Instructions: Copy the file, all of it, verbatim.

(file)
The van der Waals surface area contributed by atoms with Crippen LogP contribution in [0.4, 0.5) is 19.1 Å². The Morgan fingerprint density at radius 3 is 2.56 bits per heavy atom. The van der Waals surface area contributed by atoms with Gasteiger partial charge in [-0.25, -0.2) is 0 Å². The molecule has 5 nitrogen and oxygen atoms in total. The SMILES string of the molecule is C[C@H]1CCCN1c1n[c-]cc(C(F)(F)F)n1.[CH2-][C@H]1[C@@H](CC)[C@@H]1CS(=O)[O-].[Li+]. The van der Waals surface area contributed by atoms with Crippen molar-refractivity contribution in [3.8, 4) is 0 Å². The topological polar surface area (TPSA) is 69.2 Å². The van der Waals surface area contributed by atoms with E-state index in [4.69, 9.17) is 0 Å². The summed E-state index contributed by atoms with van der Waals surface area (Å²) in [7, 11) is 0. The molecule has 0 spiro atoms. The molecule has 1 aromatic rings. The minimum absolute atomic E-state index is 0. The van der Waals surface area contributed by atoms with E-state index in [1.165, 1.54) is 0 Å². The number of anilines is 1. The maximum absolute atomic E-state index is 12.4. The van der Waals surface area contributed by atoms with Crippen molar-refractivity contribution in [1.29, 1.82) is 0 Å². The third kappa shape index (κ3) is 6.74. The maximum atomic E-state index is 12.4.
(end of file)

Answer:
The van der Waals surface area contributed by atoms with Crippen LogP contribution in [0.4, 0.5) is 19.1 Å². The Morgan fingerprint density at radius 3 is 2.56 bits per heavy atom. The van der Waals surface area contributed by atoms with Gasteiger partial charge in [-0.25, -0.2) is 0 Å². The molecule has 5 nitrogen and oxygen atoms in total. The SMILES string of the molecule is C[C@H]1CCCN1c1n[c-]cc(C(F)(F)F)n1.[CH2-][C@H]1[C@@H](CC)[C@@H]1CS(=O)[O-].[Li+]. The van der Waals surface area contributed by atoms with Crippen molar-refractivity contribution in [3.8, 4) is 0 Å². The topological polar surface area (TPSA) is 69.2 Å². The van der Waals surface area contributed by atoms with E-state index in [4.69, 9.17) is 0 Å². The summed E-state index contributed by atoms with van der Waals surface area (Å²) in [7, 11) is 0. The molecule has 0 spiro atoms. The molecule has 1 aromatic rings. The minimum absolute atomic E-state index is 0. The van der Waals surface area contributed by atoms with E-state index in [1.165, 1.54) is 0 Å². The number of anilines is 1. The maximum absolute atomic E-state index is 12.4. The van der Waals surface area contributed by atoms with Crippen molar-refractivity contribution in [1.29, 1.82) is 0 Å². The third kappa shape index (κ3) is 6.74. The maximum atomic E-state index is 12.4.